4. Flood of grief. Here reality crashes into our consciousness and we are overcome with grief. This phase can be characterized by periods of uncontrolled weeping. Unfortunately, sometimes Christians fail to let this phase happen because they incorrectly think that such crying indicates a lack of faith.
5. Selective memory and stabbing pain. Things—pictures, songs, events—trigger memories that bring the person back to our consciousness and create painful feelings. Crying may occur at such moments. But we are remembering reality and coming to terms with the loss.
6. Acceptance of loss and reaffirmation of life. In this final phase we come to accept the loss of our loved one and to reaffirm the life that God has for us to live.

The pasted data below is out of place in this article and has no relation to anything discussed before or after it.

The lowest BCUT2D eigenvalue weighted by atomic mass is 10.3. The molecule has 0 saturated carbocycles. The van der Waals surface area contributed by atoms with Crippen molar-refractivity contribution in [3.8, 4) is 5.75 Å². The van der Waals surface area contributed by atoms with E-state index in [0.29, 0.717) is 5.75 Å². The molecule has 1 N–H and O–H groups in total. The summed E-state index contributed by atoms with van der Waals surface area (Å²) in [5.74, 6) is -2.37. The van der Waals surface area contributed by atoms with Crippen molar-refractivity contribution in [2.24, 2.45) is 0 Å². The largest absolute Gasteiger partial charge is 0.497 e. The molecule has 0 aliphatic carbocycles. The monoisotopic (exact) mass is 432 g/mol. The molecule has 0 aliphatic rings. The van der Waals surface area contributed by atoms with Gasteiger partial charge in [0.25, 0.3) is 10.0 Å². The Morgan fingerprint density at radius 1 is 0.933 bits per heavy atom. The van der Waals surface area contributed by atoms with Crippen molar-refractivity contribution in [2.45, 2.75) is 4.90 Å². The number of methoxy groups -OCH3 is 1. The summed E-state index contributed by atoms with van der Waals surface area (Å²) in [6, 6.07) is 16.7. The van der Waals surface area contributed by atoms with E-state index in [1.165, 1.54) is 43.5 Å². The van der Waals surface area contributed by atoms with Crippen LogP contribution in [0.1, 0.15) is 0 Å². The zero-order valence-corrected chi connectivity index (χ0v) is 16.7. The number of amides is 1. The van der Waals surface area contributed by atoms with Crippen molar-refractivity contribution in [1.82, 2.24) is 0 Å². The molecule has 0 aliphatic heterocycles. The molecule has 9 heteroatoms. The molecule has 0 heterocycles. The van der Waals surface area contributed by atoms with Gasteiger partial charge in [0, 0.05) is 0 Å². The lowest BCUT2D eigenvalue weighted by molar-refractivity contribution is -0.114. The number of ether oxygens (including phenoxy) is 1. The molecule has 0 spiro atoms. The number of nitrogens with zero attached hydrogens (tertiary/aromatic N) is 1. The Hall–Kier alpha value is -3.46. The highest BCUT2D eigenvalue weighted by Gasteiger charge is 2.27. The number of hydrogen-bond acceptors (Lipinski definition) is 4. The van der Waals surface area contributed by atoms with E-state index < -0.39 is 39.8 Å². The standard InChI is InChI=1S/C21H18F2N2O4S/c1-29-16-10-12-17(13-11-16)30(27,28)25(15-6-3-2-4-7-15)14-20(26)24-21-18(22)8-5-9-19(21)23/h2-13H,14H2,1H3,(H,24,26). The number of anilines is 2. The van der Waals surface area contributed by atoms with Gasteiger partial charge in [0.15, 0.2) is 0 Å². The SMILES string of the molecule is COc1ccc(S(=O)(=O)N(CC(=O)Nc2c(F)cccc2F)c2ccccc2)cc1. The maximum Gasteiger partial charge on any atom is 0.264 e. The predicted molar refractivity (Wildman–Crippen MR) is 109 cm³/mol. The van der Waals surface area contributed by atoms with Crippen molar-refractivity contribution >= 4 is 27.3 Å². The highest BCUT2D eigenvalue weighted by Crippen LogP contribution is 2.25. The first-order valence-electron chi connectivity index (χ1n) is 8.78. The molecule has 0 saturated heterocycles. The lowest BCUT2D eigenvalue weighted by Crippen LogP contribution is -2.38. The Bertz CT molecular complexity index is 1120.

Acceptance and reaffirmation—that is what results when our grief is a good grief, when it is a grief that enables us to move forward with our lives in a positive and creative fashion. Grief in itself is a normal human reaction. Grief becomes bad (that is, negative and counterproductive) when we fail to process it and get hung up in it.
We Christians, though, have the God-given ability to experience good grief because we can grieve with hope which is an assurance that comes from God’s faithfulness in keeping God’s promises. Even though we will always miss our loved ones who have died, we can accept their leaving us because we trust in the promises of God. We can move on with our lives because we know that they have certainly moved on with their lives; they lived in Christ, they died in Christ, and they will be raised in Christ. We who are left are still living in Christ and one day we will die in Christ and another day we will be raised in Christ.